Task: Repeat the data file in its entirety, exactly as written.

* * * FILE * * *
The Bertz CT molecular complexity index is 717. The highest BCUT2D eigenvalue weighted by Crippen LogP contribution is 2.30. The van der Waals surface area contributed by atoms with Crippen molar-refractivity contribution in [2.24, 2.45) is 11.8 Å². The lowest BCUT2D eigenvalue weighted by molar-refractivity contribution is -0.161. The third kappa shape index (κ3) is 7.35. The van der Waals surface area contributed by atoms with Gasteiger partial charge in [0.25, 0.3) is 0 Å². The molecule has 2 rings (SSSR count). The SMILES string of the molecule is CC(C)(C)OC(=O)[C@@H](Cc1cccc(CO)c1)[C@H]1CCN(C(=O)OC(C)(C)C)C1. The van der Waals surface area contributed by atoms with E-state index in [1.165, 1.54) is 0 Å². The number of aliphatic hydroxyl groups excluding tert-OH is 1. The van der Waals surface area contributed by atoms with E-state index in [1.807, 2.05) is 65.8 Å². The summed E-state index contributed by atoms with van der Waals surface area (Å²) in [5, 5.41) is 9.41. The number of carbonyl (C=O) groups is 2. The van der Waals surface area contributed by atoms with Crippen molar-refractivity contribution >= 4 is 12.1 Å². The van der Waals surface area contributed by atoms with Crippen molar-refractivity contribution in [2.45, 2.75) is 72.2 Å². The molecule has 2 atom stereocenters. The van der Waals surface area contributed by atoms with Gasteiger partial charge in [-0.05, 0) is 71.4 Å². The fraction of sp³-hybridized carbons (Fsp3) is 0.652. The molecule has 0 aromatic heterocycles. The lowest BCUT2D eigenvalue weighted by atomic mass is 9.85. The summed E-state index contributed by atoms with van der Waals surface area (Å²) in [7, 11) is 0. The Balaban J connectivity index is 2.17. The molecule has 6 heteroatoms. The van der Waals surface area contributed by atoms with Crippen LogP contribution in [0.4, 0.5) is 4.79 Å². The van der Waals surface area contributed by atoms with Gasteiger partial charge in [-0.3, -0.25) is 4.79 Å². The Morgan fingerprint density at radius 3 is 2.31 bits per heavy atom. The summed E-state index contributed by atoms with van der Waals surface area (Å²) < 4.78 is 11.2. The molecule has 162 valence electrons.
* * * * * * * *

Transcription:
The Bertz CT molecular complexity index is 717. The highest BCUT2D eigenvalue weighted by Crippen LogP contribution is 2.30. The van der Waals surface area contributed by atoms with Crippen molar-refractivity contribution in [2.24, 2.45) is 11.8 Å². The lowest BCUT2D eigenvalue weighted by molar-refractivity contribution is -0.161. The third kappa shape index (κ3) is 7.35. The van der Waals surface area contributed by atoms with Gasteiger partial charge in [0.25, 0.3) is 0 Å². The molecule has 2 rings (SSSR count). The SMILES string of the molecule is CC(C)(C)OC(=O)[C@@H](Cc1cccc(CO)c1)[C@H]1CCN(C(=O)OC(C)(C)C)C1. The van der Waals surface area contributed by atoms with E-state index in [1.165, 1.54) is 0 Å². The number of aliphatic hydroxyl groups excluding tert-OH is 1. The van der Waals surface area contributed by atoms with E-state index in [1.807, 2.05) is 65.8 Å². The summed E-state index contributed by atoms with van der Waals surface area (Å²) in [5, 5.41) is 9.41. The number of carbonyl (C=O) groups is 2. The van der Waals surface area contributed by atoms with Crippen molar-refractivity contribution >= 4 is 12.1 Å². The van der Waals surface area contributed by atoms with Crippen molar-refractivity contribution in [2.45, 2.75) is 72.2 Å². The molecule has 2 atom stereocenters. The van der Waals surface area contributed by atoms with Gasteiger partial charge in [-0.05, 0) is 71.4 Å². The fraction of sp³-hybridized carbons (Fsp3) is 0.652. The molecule has 0 aromatic heterocycles. The lowest BCUT2D eigenvalue weighted by atomic mass is 9.85. The summed E-state index contributed by atoms with van der Waals surface area (Å²) in [7, 11) is 0. The Balaban J connectivity index is 2.17. The molecule has 6 heteroatoms. The van der Waals surface area contributed by atoms with Crippen LogP contribution in [0.4, 0.5) is 4.79 Å². The van der Waals surface area contributed by atoms with Gasteiger partial charge in [-0.3, -0.25) is 4.79 Å². The Morgan fingerprint density at radius 3 is 2.31 bits per heavy atom. The summed E-state index contributed by atoms with van der Waals surface area (Å²) < 4.78 is 11.2. The molecule has 162 valence electrons.